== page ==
“What we learned in Econ 101 doesn’t hold true when it comes to energy efficiency – the notion of perfect markets, where information flows freely and people are maximizing their value,” notes Environmental Defense Fund’s Gwen Ruta. “Instead, it’s as if companies across the globe are walking around with a hole in their pocket with coins dribbling out nonstop.”
How is it that smart companies who are vigilant about monitoring the bottom line, stock price, customer satisfaction and much more let this wasteful “dribbling” occur? This question launched a robust discussion at a Fortune Brainstorm Green session last week titled “A Trillion Dollar Opportunity: The Hunt for Energy Efficiency.” Gwen Ruta was joined on the panel by Gretchen Hancock, Project Manager for Corporate Environmental Programs at GE; Bill Weihl, Google’s Green Energy Czar and Beth Trask, Deputy Director of EDF’s Innovation Exchange. GE and Google have made huge strides around energy efficiencies in past years, with still more work to do on the horizon and still some barriers of their own to break down.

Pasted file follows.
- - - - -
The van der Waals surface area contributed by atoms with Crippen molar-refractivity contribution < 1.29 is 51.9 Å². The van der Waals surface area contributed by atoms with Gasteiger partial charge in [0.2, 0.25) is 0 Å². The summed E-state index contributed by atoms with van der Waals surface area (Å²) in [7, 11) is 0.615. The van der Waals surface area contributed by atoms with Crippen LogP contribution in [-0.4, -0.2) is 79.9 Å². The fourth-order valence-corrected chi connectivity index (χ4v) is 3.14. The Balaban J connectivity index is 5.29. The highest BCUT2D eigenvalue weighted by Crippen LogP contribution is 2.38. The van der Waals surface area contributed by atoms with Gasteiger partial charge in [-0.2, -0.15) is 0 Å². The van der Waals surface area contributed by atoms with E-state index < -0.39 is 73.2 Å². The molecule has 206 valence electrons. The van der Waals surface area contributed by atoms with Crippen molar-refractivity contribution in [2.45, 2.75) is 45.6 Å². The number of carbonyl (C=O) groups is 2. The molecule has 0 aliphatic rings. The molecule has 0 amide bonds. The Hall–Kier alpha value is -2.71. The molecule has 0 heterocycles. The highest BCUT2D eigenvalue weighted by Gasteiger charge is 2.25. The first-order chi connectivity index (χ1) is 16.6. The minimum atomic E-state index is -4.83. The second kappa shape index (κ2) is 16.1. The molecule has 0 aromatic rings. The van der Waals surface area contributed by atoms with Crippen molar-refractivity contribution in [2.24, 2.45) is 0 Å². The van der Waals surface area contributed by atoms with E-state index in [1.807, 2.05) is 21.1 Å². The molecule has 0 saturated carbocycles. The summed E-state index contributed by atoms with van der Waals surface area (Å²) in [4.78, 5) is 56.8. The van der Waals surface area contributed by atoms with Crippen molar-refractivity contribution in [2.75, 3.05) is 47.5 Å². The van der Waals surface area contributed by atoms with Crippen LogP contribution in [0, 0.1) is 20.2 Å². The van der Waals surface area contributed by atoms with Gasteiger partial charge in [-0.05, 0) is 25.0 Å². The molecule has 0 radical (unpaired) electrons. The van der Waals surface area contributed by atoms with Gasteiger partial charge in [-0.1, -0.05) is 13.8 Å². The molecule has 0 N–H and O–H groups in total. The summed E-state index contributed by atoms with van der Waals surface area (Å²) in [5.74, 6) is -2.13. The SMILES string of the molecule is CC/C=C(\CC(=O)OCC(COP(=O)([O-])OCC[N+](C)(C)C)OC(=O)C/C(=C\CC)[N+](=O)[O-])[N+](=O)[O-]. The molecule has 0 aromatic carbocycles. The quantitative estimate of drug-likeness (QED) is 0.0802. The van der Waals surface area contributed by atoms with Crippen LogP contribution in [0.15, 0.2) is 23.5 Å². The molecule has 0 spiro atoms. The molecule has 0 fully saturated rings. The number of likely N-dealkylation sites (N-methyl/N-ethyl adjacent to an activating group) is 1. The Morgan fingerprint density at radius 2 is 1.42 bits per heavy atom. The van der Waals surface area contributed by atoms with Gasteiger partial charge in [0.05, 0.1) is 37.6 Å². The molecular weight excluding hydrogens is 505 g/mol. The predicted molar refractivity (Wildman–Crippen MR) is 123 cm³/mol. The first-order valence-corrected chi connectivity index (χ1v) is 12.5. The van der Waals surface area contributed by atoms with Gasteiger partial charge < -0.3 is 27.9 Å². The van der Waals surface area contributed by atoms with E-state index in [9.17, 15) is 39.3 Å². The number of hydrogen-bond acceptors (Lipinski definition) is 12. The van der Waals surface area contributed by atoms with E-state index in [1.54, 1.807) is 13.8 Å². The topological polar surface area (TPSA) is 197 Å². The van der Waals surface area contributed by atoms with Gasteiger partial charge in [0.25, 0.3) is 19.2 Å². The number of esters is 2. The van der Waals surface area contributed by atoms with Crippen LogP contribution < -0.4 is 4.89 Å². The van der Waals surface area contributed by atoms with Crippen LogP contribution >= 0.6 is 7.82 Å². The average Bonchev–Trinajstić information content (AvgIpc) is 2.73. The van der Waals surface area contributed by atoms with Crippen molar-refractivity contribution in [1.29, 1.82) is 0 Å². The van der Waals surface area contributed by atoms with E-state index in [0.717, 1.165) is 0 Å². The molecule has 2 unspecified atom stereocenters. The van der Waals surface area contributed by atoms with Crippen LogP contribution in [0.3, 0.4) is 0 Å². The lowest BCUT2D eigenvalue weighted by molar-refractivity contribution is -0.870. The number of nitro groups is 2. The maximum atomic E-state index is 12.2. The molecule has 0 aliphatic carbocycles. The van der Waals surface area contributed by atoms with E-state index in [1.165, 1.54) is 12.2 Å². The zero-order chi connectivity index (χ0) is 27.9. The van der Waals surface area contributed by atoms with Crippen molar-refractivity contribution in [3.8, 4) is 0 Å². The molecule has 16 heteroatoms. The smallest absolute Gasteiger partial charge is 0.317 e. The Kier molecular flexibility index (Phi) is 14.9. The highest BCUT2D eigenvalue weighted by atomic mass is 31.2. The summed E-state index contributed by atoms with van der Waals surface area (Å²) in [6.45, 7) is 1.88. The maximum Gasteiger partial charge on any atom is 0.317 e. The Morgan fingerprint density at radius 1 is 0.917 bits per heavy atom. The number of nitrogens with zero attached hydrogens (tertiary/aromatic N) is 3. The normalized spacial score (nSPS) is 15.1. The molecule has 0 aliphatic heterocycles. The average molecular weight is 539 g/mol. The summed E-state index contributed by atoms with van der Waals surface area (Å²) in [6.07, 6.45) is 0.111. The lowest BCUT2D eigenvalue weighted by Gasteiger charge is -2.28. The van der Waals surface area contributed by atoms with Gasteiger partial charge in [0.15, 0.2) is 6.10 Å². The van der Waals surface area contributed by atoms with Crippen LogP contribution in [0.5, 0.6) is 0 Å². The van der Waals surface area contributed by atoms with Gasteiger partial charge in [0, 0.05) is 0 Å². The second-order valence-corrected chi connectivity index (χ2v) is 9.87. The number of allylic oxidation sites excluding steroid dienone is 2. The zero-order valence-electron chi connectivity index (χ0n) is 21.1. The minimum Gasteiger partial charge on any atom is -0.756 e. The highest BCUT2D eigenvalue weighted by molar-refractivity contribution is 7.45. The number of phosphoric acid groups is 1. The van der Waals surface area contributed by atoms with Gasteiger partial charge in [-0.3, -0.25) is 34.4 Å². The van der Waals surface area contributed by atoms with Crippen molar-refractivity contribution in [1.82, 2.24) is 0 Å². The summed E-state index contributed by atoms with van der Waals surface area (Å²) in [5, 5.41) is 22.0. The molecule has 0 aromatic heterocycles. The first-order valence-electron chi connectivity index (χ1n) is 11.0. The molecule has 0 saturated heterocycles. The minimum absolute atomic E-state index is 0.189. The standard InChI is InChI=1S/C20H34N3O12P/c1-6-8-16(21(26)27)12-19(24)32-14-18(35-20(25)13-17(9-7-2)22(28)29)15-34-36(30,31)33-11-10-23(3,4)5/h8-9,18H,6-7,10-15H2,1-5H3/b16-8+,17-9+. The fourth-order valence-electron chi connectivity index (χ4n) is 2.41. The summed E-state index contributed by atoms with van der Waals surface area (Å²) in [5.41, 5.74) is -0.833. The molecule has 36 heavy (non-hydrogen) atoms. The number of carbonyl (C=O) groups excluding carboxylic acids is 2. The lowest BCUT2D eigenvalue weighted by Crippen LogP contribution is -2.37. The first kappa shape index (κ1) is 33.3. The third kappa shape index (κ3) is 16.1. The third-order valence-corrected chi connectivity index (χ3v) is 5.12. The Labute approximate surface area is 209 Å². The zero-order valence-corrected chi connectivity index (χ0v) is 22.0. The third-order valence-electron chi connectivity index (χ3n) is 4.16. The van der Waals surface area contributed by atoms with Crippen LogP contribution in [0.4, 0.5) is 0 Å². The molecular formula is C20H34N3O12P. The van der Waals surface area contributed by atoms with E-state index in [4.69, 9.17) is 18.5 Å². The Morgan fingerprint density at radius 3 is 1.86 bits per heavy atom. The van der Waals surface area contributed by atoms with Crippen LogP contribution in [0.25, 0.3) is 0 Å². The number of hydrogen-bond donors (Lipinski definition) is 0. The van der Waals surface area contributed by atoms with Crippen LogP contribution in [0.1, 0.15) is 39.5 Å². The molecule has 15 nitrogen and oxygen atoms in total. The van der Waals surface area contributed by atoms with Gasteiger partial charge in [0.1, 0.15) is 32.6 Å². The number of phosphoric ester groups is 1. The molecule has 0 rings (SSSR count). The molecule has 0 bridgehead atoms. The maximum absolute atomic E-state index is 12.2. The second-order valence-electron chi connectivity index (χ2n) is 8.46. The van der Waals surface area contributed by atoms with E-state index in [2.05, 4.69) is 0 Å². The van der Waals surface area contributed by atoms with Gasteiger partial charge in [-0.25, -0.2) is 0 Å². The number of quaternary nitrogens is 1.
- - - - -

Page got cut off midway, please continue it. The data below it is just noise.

So what are the main barriers to energy efficiency and how can companies try to overcome them? Read more
This morning, I spoke on a panel called “Driving Innovation Through Sustainability” at the Fortune Brainstorm Green conference. Given that the panel was held at the eye-popping hour of 8 AM, it’s testament to the topic that the room was overflowing. Or perhaps the draw was my fellow panelists – Matt Kistler, Senior Vice President of Sustainability for Walmart, Rick Rommel, Senior Vice President for Emerging Business at Best Buy and Scott Elrod, Vice President of the Hardware Systems Laboratory at the Palo Alto Research Center – and our moderator, Roger Ballentine, President of Green Strategies.
Roger started us off by saying that a sustainability agenda can act like a pair of night-vision goggles, helping corporate managers and executives find innovation where they couldn’t see it before. That certainly resonated with me – I’ve seen that pattern over and over again in the companies with which we work. In fact, I’m often asked of our partners, “Why did they need you to find an innovation that’s clearly good for their business?” I think it’s because in many ways Environmental Defense Fund provides those night-vision goggles Roger was talking about, bringing a new green lens to business as usual. Read more